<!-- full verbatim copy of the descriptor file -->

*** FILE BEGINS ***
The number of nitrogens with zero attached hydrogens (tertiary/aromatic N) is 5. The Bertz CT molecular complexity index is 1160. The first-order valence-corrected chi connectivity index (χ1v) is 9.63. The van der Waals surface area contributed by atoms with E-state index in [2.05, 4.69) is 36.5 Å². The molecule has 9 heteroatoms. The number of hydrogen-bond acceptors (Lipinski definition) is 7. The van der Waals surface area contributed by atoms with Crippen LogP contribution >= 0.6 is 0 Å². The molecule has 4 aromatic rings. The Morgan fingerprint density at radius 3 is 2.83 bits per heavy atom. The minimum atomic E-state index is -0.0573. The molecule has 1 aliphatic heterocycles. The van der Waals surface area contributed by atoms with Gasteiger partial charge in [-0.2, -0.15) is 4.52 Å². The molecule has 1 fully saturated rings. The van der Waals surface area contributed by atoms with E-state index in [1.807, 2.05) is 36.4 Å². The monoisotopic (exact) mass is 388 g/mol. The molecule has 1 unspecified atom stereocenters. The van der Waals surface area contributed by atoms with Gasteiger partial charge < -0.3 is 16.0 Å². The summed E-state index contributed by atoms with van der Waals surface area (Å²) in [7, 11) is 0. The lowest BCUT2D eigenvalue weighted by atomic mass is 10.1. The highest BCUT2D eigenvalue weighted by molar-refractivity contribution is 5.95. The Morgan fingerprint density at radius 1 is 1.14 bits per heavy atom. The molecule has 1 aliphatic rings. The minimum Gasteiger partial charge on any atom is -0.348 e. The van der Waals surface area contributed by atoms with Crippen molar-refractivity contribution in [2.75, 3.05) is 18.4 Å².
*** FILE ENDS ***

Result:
The number of nitrogens with zero attached hydrogens (tertiary/aromatic N) is 5. The Bertz CT molecular complexity index is 1160. The first-order valence-corrected chi connectivity index (χ1v) is 9.63. The van der Waals surface area contributed by atoms with E-state index in [2.05, 4.69) is 36.5 Å². The molecule has 9 heteroatoms. The number of hydrogen-bond acceptors (Lipinski definition) is 7. The van der Waals surface area contributed by atoms with Crippen LogP contribution >= 0.6 is 0 Å². The molecule has 4 aromatic rings. The Morgan fingerprint density at radius 3 is 2.83 bits per heavy atom. The minimum atomic E-state index is -0.0573. The molecule has 1 aliphatic heterocycles. The van der Waals surface area contributed by atoms with Gasteiger partial charge in [-0.2, -0.15) is 4.52 Å². The molecule has 1 fully saturated rings. The van der Waals surface area contributed by atoms with E-state index in [1.807, 2.05) is 36.4 Å². The monoisotopic (exact) mass is 388 g/mol. The molecule has 1 unspecified atom stereocenters. The van der Waals surface area contributed by atoms with Gasteiger partial charge < -0.3 is 16.0 Å². The summed E-state index contributed by atoms with van der Waals surface area (Å²) in [7, 11) is 0. The lowest BCUT2D eigenvalue weighted by atomic mass is 10.1. The highest BCUT2D eigenvalue weighted by molar-refractivity contribution is 5.95. The Morgan fingerprint density at radius 1 is 1.14 bits per heavy atom. The molecule has 1 aliphatic rings. The minimum Gasteiger partial charge on any atom is -0.348 e. The van der Waals surface area contributed by atoms with Crippen molar-refractivity contribution in [2.75, 3.05) is 18.4 Å².